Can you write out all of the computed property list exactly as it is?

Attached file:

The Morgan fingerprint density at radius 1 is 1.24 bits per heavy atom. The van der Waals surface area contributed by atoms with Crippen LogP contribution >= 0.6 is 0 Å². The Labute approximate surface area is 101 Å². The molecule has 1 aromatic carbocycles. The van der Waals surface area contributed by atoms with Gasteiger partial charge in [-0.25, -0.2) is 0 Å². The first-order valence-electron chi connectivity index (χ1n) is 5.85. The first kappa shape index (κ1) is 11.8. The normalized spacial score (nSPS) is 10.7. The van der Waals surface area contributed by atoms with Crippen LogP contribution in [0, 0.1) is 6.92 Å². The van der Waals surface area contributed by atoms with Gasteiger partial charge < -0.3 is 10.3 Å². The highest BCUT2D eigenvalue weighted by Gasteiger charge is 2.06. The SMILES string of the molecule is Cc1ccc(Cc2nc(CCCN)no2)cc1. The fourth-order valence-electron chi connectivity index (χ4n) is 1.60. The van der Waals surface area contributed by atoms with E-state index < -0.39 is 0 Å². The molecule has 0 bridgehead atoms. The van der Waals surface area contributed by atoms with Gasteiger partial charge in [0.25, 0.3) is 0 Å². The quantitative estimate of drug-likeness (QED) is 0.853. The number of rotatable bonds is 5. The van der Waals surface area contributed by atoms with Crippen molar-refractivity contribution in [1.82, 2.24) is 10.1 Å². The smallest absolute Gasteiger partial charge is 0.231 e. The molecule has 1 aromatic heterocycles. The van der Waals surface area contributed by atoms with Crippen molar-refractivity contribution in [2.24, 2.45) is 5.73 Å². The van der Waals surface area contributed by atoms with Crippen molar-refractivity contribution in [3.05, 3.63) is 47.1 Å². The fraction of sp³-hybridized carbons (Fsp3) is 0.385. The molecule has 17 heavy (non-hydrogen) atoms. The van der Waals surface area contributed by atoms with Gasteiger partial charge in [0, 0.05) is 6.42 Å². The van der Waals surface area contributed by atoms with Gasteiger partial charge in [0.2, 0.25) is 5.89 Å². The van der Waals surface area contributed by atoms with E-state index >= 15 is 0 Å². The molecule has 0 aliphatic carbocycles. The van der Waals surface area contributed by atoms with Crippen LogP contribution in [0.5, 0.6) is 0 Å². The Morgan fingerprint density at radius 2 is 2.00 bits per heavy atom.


The Morgan fingerprint density at radius 1 is 1.24 bits per heavy atom. The van der Waals surface area contributed by atoms with Crippen LogP contribution >= 0.6 is 0 Å². The Labute approximate surface area is 101 Å². The molecule has 1 aromatic carbocycles. The van der Waals surface area contributed by atoms with Gasteiger partial charge in [-0.25, -0.2) is 0 Å². The first-order valence-electron chi connectivity index (χ1n) is 5.85. The first kappa shape index (κ1) is 11.8. The normalized spacial score (nSPS) is 10.7. The van der Waals surface area contributed by atoms with Crippen LogP contribution in [0, 0.1) is 6.92 Å². The van der Waals surface area contributed by atoms with Gasteiger partial charge < -0.3 is 10.3 Å². The highest BCUT2D eigenvalue weighted by Gasteiger charge is 2.06. The SMILES string of the molecule is Cc1ccc(Cc2nc(CCCN)no2)cc1. The fourth-order valence-electron chi connectivity index (χ4n) is 1.60. The van der Waals surface area contributed by atoms with E-state index < -0.39 is 0 Å². The molecule has 0 bridgehead atoms. The van der Waals surface area contributed by atoms with Gasteiger partial charge in [0.25, 0.3) is 0 Å². The quantitative estimate of drug-likeness (QED) is 0.853. The number of rotatable bonds is 5. The van der Waals surface area contributed by atoms with Crippen molar-refractivity contribution in [1.82, 2.24) is 10.1 Å². The smallest absolute Gasteiger partial charge is 0.231 e. The molecule has 1 aromatic heterocycles. The van der Waals surface area contributed by atoms with Crippen molar-refractivity contribution in [2.24, 2.45) is 5.73 Å². The van der Waals surface area contributed by atoms with Crippen molar-refractivity contribution in [3.05, 3.63) is 47.1 Å². The fraction of sp³-hybridized carbons (Fsp3) is 0.385. The molecule has 17 heavy (non-hydrogen) atoms. The van der Waals surface area contributed by atoms with Gasteiger partial charge in [0, 0.05) is 6.42 Å². The van der Waals surface area contributed by atoms with Gasteiger partial charge in [0.2, 0.25) is 5.89 Å². The van der Waals surface area contributed by atoms with E-state index >= 15 is 0 Å². The molecule has 0 aliphatic carbocycles. The van der Waals surface area contributed by atoms with Crippen LogP contribution in [0.5, 0.6) is 0 Å². The Morgan fingerprint density at radius 2 is 2.00 bits per heavy atom.